The UChicago Guild of Student Carillonneurs took a tour of the midwest recently, visiting St. Louis, Centralia, and Springfield two weeks ago for their second annual road trip.
The Guild, which consists of students who play the carillon in the bell tower of Rockefeller Chapel, serves to inform the populace about the Rockefeller bells and give lessons to those who are interested in playing. By providing the chance to try out different bell towers, meet fellow student players and several professional carillonneurs, the trip held more than just touristic merit for the Guild members.
Both of the road trips were planned by Joey Brink, the current University Carillonneur and Guild teacher. Brink said he wanted to encourage Guild bonding while providing a learning experience to its members. According to the current Guild president Josh Kaufman, a third-year in the College, these aspects of the trip made for a fulfilling weekend.
The players seldom have time to listen to the bells from the ground. Often, towers are equipped with amplification systems so that performers can hear all of the bells. This results in an unbalanced, augmented sound present only within the tower. So, to hear the carillon from outside the tower was gratifying for Kaufman.
“The best place to go is to be on the ground, in line of sight to the tower and you’ll be able to hear the instrument as it’s intended to be heard,” he said.
Kaufman also added that it was an additional benefit to play other carillons. As the second largest carillon in the world, the U of C tower bells require more force than typical towers in other cities.
“[St. Louis, Centralia and Springfield carillons are] so much lighter that it’s very easy to just play with the same force that we would here and play too loud,” Kaufman said. “In some ways, adjusting to a new instrument can be challenging, but it’s a great experience to not only have a chance to play some other instruments but also meet [their] carillonneurs.”
While in Springfield, the Guild took a masterclass and had a concert with Carlo van Ulft, Springfield’s professional carillonneur. Kaufman described Ulft’s masterclass as “refreshing,” since the lessons were taken within a different context and from a new instructor.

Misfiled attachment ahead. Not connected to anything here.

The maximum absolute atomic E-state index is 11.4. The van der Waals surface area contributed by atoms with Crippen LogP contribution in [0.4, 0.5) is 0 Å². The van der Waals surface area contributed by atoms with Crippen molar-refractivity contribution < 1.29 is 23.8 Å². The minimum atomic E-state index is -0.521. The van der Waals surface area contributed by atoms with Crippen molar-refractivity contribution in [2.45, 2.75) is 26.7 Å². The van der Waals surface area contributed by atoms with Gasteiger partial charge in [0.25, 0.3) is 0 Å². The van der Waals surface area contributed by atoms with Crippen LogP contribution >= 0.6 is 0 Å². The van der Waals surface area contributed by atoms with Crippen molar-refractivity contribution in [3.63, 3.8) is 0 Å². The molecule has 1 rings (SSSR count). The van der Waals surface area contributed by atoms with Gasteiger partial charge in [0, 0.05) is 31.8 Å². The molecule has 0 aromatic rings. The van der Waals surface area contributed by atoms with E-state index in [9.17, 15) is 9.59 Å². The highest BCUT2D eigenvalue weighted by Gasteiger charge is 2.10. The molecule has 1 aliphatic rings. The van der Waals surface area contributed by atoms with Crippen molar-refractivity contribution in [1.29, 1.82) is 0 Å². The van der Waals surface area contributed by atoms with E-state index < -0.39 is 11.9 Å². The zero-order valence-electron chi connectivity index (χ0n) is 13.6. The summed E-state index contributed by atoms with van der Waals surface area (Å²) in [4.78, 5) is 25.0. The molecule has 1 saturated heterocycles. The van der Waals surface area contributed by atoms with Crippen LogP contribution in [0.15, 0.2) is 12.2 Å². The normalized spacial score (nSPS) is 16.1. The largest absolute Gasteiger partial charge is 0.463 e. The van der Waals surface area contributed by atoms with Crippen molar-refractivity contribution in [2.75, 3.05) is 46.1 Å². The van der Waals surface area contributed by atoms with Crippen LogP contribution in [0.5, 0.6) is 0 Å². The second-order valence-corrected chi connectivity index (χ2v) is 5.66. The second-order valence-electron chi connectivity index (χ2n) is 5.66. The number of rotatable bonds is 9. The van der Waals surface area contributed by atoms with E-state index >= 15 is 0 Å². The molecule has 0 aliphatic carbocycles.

The Guild also met with Roy Kroezen in Centralia and John Klinger in St. Louis, who are both professional carillonneurs in their respective cities. The Guild did not take masterclasses with either Kroezen or Klinger, but toured their towers and had performances with them instead.
Overall, Kaufman enjoyed the weekend. “When I came to this university back in September of 2014, I had no idea that I would even be playing on a carillon,” he said. “And to be here, two and a half years later and to say that I’ve had the opportunity to play on seven of them…[it] has been a fantastic experience.”
Shu Zhang, a second-year in the College who helped organize this year’s trip with Brink, agreed with Kaufman. According to Zhang, the trip was just as important for her socially as it was in helping her playing skills. As a new carillonneur, Zhang said that she greatly appreciated the masterclass they took with Ulft as well as the tour of the different towers.
“It’s rare to have the opportunity to learn how to play an instrument as unique as the carillon, [to] actually go out in an organized fashion with a group of people who have similar interests and explore different carillons together,” she said.
The guild currently has 15 members. This is just over double the number of members they had last year – and they intend to grow to around 20 members by the end of next year, being the maximum Brink could feasibly teach while maintaining a close-knit feel amongst the members.
The Guild offers lessons for newcomers at the beginning of fall quarter to anyone who wants to learn more about playing the carillon.